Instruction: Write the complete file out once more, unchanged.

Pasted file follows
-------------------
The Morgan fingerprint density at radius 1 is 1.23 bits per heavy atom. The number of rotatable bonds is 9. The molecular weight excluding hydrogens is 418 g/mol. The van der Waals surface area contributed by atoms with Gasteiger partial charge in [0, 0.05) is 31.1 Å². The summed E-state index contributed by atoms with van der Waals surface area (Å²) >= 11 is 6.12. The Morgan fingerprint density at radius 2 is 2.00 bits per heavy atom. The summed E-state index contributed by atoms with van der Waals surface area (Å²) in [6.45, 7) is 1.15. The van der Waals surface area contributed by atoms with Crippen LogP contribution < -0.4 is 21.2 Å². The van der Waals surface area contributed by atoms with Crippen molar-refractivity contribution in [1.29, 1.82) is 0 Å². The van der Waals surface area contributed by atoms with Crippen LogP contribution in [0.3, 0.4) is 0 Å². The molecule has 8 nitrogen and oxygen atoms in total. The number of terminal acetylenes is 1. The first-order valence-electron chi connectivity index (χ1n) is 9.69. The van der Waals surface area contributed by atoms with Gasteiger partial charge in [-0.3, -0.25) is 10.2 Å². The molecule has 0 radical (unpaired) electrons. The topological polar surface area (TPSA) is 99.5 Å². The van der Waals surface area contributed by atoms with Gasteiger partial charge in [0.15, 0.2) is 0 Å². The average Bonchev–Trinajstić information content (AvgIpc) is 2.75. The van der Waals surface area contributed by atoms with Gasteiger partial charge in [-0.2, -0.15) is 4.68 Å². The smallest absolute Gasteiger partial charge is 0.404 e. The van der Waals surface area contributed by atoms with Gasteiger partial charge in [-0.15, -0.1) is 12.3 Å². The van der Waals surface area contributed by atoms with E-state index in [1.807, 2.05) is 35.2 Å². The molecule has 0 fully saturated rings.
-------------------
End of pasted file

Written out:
The Morgan fingerprint density at radius 1 is 1.23 bits per heavy atom. The number of rotatable bonds is 9. The molecular weight excluding hydrogens is 418 g/mol. The van der Waals surface area contributed by atoms with Gasteiger partial charge in [0, 0.05) is 31.1 Å². The summed E-state index contributed by atoms with van der Waals surface area (Å²) >= 11 is 6.12. The Morgan fingerprint density at radius 2 is 2.00 bits per heavy atom. The summed E-state index contributed by atoms with van der Waals surface area (Å²) in [6.45, 7) is 1.15. The van der Waals surface area contributed by atoms with Crippen LogP contribution < -0.4 is 21.2 Å². The van der Waals surface area contributed by atoms with Crippen molar-refractivity contribution in [1.29, 1.82) is 0 Å². The van der Waals surface area contributed by atoms with Crippen LogP contribution in [0.3, 0.4) is 0 Å². The molecule has 8 nitrogen and oxygen atoms in total. The number of terminal acetylenes is 1. The first-order valence-electron chi connectivity index (χ1n) is 9.69. The van der Waals surface area contributed by atoms with Gasteiger partial charge in [-0.3, -0.25) is 10.2 Å². The molecule has 0 radical (unpaired) electrons. The topological polar surface area (TPSA) is 99.5 Å². The van der Waals surface area contributed by atoms with Gasteiger partial charge in [0.15, 0.2) is 0 Å². The average Bonchev–Trinajstić information content (AvgIpc) is 2.75. The van der Waals surface area contributed by atoms with Gasteiger partial charge in [-0.2, -0.15) is 4.68 Å². The smallest absolute Gasteiger partial charge is 0.404 e. The van der Waals surface area contributed by atoms with Gasteiger partial charge in [-0.15, -0.1) is 12.3 Å². The van der Waals surface area contributed by atoms with E-state index in [1.807, 2.05) is 35.2 Å². The molecule has 0 fully saturated rings.